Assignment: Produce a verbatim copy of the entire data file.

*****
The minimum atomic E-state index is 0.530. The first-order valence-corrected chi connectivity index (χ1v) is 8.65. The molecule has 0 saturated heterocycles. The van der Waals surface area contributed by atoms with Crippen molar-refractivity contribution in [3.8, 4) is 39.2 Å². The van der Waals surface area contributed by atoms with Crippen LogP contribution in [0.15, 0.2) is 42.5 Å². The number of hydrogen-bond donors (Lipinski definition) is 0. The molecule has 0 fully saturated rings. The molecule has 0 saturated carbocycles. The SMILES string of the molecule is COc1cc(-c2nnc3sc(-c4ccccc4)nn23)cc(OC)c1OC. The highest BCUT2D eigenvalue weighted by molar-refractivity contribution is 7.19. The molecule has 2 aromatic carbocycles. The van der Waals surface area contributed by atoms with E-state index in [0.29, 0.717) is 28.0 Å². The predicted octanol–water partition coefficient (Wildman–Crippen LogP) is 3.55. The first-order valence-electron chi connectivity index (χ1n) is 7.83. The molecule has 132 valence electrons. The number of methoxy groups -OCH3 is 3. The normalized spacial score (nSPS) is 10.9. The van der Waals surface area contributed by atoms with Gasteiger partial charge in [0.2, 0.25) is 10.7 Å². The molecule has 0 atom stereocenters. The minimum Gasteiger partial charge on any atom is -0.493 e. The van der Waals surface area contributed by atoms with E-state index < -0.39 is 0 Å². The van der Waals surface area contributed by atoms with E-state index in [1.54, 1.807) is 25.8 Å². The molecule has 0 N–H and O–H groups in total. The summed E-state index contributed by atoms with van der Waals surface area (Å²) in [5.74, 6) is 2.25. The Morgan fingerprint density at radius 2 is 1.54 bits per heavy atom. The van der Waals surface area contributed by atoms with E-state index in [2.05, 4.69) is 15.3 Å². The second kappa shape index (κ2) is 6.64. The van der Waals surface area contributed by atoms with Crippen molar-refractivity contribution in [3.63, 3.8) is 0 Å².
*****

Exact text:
The minimum atomic E-state index is 0.530. The first-order valence-corrected chi connectivity index (χ1v) is 8.65. The molecule has 0 saturated heterocycles. The van der Waals surface area contributed by atoms with Crippen molar-refractivity contribution in [3.8, 4) is 39.2 Å². The van der Waals surface area contributed by atoms with Crippen LogP contribution in [0.15, 0.2) is 42.5 Å². The number of hydrogen-bond donors (Lipinski definition) is 0. The molecule has 0 fully saturated rings. The molecule has 0 saturated carbocycles. The SMILES string of the molecule is COc1cc(-c2nnc3sc(-c4ccccc4)nn23)cc(OC)c1OC. The highest BCUT2D eigenvalue weighted by molar-refractivity contribution is 7.19. The molecule has 2 aromatic carbocycles. The van der Waals surface area contributed by atoms with E-state index in [0.29, 0.717) is 28.0 Å². The predicted octanol–water partition coefficient (Wildman–Crippen LogP) is 3.55. The first-order valence-electron chi connectivity index (χ1n) is 7.83. The molecule has 132 valence electrons. The number of methoxy groups -OCH3 is 3. The normalized spacial score (nSPS) is 10.9. The van der Waals surface area contributed by atoms with Gasteiger partial charge in [0.2, 0.25) is 10.7 Å². The molecule has 0 atom stereocenters. The minimum Gasteiger partial charge on any atom is -0.493 e. The van der Waals surface area contributed by atoms with E-state index < -0.39 is 0 Å². The van der Waals surface area contributed by atoms with E-state index in [1.54, 1.807) is 25.8 Å². The molecule has 0 N–H and O–H groups in total. The summed E-state index contributed by atoms with van der Waals surface area (Å²) in [5.74, 6) is 2.25. The Morgan fingerprint density at radius 2 is 1.54 bits per heavy atom. The van der Waals surface area contributed by atoms with E-state index in [2.05, 4.69) is 15.3 Å². The second kappa shape index (κ2) is 6.64. The van der Waals surface area contributed by atoms with Crippen molar-refractivity contribution in [3.63, 3.8) is 0 Å².